BEIRUT - International mediator Kofi Annan said on Monday he was horrified by the killings in the Syrian town of Houla and urged the Syrian government to take bold steps to show it was serious about reaching a peaceful solution to the country's crisis.
Speaking shortly after arriving in Damascus, Annan said he expected to have "serious and frank discussions" with Syrian President Bashar Assad. The two men are due to meet on Tuesday, according to the Syrian Foreign Ministry.
Annan said the killing of 108 people in Houla was "an appalling crime, and the (UN) Security Council has rightly condemned it." Western countries have blamed Assad's forces for the killings, a charge Damascus denies.
"I urge the (Syrian) government to take bold steps to signal that it is serious in its intention to resolve this crisis peacefully, and for everyone involved to help create the right context for a credible political process," Annan told reporters on his arrival in Damascus.
"And this message of peace is not only for the government, but for everyone with a gun."
Annan brokered a ceasefire agreement
last month which was aimed at
stemming the violence in Syria after a year of protests against Assad
and starting a process of political negotiations.
But hundreds of people have been reported killed since the truce was supposed to come into effect on April 12.
On Monday, an opposition group reported that the Syrian army's
bombardment of the city of Hama has killed at least 41 people
past 24 hours.
Syrian tanks and infantry fighting vehicles opened fire on several
neighborhoods of Hama on Sunday after a series of attacks by rebel Free
Syrian Army fighters on roadblocks and other positions manned by Assad's
forces, opposition sources said.
The dead included five women and eight children, the Hama Revolution
leadership Council said in a statement. The report could not be
On Sunday, the United Nations unanimously condemned the killing of at
least 108 people over the weekend, including many children, in Houla, a
sign of mounting outrage at the massacre that the government and rebels
blamed on each other.
Western and Arab states opposed to Assad put the blame for the deaths
squarely on the government, but Damascus rejected the charge and blamed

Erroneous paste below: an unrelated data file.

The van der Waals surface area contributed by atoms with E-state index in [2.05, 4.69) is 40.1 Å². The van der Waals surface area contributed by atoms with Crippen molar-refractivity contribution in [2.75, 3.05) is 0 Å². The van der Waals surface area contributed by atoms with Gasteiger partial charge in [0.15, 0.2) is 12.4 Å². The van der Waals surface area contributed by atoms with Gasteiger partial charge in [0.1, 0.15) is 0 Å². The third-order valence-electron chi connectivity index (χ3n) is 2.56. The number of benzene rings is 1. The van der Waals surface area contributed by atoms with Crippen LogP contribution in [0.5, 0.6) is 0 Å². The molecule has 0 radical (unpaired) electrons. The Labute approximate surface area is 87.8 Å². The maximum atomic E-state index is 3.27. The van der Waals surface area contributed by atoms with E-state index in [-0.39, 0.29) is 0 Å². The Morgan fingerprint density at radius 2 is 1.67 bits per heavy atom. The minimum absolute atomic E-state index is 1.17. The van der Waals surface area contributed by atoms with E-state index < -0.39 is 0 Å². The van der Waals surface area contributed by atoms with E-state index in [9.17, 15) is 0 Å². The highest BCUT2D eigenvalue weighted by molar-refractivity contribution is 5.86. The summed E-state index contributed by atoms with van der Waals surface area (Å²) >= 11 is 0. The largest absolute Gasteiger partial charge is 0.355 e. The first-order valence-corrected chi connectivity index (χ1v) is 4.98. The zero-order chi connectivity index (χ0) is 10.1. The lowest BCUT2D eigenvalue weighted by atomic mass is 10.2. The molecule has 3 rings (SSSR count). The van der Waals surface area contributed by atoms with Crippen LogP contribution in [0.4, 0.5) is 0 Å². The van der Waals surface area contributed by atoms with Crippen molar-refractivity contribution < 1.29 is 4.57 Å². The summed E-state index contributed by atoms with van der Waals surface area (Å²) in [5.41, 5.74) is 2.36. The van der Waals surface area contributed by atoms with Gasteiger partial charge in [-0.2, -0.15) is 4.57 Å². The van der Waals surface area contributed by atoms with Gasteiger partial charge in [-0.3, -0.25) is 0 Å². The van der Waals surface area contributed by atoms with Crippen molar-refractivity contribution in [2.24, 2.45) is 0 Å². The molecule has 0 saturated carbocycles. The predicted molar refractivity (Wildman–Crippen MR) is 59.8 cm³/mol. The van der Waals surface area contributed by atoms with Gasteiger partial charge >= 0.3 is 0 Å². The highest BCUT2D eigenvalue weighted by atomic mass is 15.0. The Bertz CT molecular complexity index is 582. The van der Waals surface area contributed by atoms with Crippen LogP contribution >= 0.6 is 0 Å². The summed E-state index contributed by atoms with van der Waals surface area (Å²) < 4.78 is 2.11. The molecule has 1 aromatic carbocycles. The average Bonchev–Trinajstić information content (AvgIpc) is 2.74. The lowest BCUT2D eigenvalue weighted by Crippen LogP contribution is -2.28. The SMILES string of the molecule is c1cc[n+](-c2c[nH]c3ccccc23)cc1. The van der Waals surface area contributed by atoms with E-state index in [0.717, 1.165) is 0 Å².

"armed terrorist groups" for the bloodshed.
China condemned the violence but stopped short of blaming Assad's forces for the killings.
Russia also decried the violence, but placed responsibility equally on
both sides to the conflict. "We are dealing with a situation in which
both sides evidently had a hand in the deaths of innocent people,"
Russian Foreign Minister Sergei Lavrov said at a joint news conference
with visiting British Foreign Secretary William Hague.
The Egyptian Muslim Brotherhood called on "Arab, Islamic and international governments ... and the people of the free world to intervene to stop these massacres, especially after the failure of international forces and international monitoring to stop them," spokesman Mahmoud Ghozlan said in a statement.
Ghozlan also called on Syrians to put aside their differences and unite to "bring down the regime, make the revolution succeed and free the heroic Syrian people".
He said the Syrian government's crimes were worse than those of Genghis Khan, a warrior who founded the Mongol empire in the 13th century.
Iran said the killings had been carried out in order to spread chaos and instability in Syria and block peace efforts.
"We are certain that foreign interference, terrorist and suspicious measures which have targeted the resilient Syrian people are doomed to fail," the website of the state television network, Press TV, quoted Foreign Ministry spokesman Ramin Mehmanparast as saying.
Iran's parliament blamed the United States and other Western countries for arming and training what it described as "terrorists", the Iranian state news agency reported on Monday.